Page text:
> “limiting the import of weapons”

      Jews smuggled weapons into Mandate Palestine, storing them in synagogues.

      > “When Israel left Gaza, who was it who refused to allow any peace to arise, forcing Israel to blockade MILITARY items”

      When Germany removed its forces from the Warsaw Ghetto, who forced it to go back and raze it? Jews were free in Warsaw, right? They could come and go like Gazans, right?

      > “the international community is rising to the carefully contrived lies which have been flooding our media since 1967.”

      So you think it was a good thing that the world did NOT rise up in the 1930s, failing prey instead to Goebbels’ lies?

      > “when Jordan controlled the West Bank, where was all the fuss about creating a Palestinian State?”

      When Germany controlled juden, what was all the fuss about creating a Jewish State?

      > “ages-old antisemitic aggressions masquerading as a quest for the justice.”

      Just like Jews who dislike the Reich are just antiteutons, right? Anyone who criticizes the Jewish State’s crimes hates Jews, right?

      > “The terrorists make clear in their foundation documents that the only peace they pursue will flow from killing all the world’s Jews.”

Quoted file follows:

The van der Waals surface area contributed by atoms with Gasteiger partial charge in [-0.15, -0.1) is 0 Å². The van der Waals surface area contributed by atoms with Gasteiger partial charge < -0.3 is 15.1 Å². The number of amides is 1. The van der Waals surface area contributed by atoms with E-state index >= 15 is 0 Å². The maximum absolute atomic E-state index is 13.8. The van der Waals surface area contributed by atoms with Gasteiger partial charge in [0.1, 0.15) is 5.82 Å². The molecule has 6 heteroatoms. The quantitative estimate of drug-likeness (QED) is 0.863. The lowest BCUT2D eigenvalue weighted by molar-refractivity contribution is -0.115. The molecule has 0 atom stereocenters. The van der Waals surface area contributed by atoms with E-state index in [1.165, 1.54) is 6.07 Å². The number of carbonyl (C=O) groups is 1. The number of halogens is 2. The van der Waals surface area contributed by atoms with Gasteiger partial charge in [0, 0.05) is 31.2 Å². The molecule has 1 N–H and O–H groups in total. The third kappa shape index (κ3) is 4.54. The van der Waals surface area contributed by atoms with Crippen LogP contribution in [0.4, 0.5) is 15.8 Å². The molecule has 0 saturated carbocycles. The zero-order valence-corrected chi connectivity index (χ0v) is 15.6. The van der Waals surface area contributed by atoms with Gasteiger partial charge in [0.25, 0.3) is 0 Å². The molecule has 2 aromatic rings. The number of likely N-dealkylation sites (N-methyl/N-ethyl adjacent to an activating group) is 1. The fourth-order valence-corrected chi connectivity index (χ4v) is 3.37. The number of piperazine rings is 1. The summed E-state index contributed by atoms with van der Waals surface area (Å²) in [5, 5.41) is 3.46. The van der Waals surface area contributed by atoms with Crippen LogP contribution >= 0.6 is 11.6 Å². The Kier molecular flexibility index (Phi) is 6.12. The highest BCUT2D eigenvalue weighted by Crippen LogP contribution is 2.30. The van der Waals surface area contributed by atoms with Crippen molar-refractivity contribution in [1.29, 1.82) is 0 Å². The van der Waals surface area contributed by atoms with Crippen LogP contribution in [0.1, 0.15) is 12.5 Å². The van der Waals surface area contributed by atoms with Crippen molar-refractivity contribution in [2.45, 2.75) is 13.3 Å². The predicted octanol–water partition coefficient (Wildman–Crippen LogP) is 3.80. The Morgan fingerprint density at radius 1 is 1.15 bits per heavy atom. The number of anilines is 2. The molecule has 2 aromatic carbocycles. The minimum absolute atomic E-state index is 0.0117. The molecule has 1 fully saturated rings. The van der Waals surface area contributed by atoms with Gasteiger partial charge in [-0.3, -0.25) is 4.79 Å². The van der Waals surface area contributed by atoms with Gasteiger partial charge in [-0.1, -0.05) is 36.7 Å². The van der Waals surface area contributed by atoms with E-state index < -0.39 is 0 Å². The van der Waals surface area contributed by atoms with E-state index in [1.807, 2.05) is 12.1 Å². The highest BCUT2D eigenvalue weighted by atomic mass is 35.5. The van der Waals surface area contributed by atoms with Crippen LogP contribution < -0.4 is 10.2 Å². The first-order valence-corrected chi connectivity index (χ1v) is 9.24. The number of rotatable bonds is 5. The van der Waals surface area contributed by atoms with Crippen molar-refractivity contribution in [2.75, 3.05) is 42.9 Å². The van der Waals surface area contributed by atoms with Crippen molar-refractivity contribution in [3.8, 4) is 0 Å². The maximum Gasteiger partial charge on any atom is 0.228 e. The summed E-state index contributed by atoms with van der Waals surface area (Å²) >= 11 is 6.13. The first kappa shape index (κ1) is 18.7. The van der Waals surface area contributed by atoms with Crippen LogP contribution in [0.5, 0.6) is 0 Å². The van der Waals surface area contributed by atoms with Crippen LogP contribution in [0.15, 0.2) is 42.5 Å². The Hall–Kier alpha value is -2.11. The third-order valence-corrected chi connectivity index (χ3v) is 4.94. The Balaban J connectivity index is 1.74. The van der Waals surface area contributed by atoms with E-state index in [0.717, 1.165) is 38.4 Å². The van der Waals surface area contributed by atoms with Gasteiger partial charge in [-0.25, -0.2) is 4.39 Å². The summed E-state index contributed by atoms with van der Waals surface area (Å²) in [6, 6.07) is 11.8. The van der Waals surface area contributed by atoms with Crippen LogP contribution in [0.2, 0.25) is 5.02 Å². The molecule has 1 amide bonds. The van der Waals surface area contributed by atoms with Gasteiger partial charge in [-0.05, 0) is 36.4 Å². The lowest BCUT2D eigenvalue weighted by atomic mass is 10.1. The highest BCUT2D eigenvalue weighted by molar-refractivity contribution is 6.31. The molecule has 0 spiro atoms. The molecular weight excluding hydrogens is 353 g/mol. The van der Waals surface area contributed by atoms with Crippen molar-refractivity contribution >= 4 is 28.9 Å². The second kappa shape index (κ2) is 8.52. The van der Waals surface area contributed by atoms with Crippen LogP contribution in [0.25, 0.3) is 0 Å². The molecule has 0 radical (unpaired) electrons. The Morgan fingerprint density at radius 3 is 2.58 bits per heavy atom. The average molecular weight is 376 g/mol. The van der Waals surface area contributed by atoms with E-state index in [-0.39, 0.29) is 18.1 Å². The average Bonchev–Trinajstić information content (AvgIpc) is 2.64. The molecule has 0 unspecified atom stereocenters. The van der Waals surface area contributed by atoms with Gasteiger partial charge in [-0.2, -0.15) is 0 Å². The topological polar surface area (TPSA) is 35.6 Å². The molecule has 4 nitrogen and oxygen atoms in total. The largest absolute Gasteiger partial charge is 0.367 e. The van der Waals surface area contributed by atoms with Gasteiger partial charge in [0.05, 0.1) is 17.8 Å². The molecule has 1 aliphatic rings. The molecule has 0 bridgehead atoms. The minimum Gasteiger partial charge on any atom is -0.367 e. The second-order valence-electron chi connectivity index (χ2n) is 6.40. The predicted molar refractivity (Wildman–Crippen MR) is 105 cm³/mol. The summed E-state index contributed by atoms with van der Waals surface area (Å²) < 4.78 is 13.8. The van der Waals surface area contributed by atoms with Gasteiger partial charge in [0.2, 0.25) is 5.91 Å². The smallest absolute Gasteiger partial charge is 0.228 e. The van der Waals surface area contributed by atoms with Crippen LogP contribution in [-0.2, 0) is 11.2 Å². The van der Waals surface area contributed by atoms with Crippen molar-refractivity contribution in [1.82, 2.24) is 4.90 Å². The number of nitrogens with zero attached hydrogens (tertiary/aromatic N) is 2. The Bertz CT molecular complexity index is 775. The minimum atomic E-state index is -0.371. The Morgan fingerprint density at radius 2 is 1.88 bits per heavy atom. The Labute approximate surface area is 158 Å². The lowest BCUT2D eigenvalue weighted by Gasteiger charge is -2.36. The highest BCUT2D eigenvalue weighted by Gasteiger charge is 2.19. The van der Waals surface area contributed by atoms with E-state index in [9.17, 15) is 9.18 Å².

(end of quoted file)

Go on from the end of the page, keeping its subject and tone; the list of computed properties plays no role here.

On your planet, maybe. On Earth they just want the Jewish State to disappear like the Soviet Union.

      Also, remember: the early PMs of Israel were all on British Army “wanted posters” for being…terrorists.

      > “the reality is clear to those few people who actually have made an effort to understand the history”

      Yet you mock them, preferring hasbara.

      > “who therefore comprehend the issues accurately rather than merely parroting the Mohammedan party line”

      Instead they should believe Mosesians who support Israel uber alles?

      > “those rational individuals have to stand with Israel. Everyone else is either bloodlusty or ignorant.”

      Sieg, Bibi!

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  2. Thank you again, Barbara. It’s so important that you bear witness, so that at least the facile and superficial “opinion makers” like Friedman do not entirely get away with it. Your work gives me deep satisfaction that a clear and intelligent voice is speaking out for justice and truth.

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  3. Collusion and complicity go hand-in-hand and Tom Freidman has voiced that so well–describing the Israeli Hasbara propaganda compounded by the U.S. one-sided total Israeli support per Erickson’s excellent analysis–Pure Evil Magnified and Quantified vis-a-vis Blame the Victim, Gaza and Hamas! Ever so slowly the international community is waking up to this Great Contemporary Injustice to the Palestinian peoples.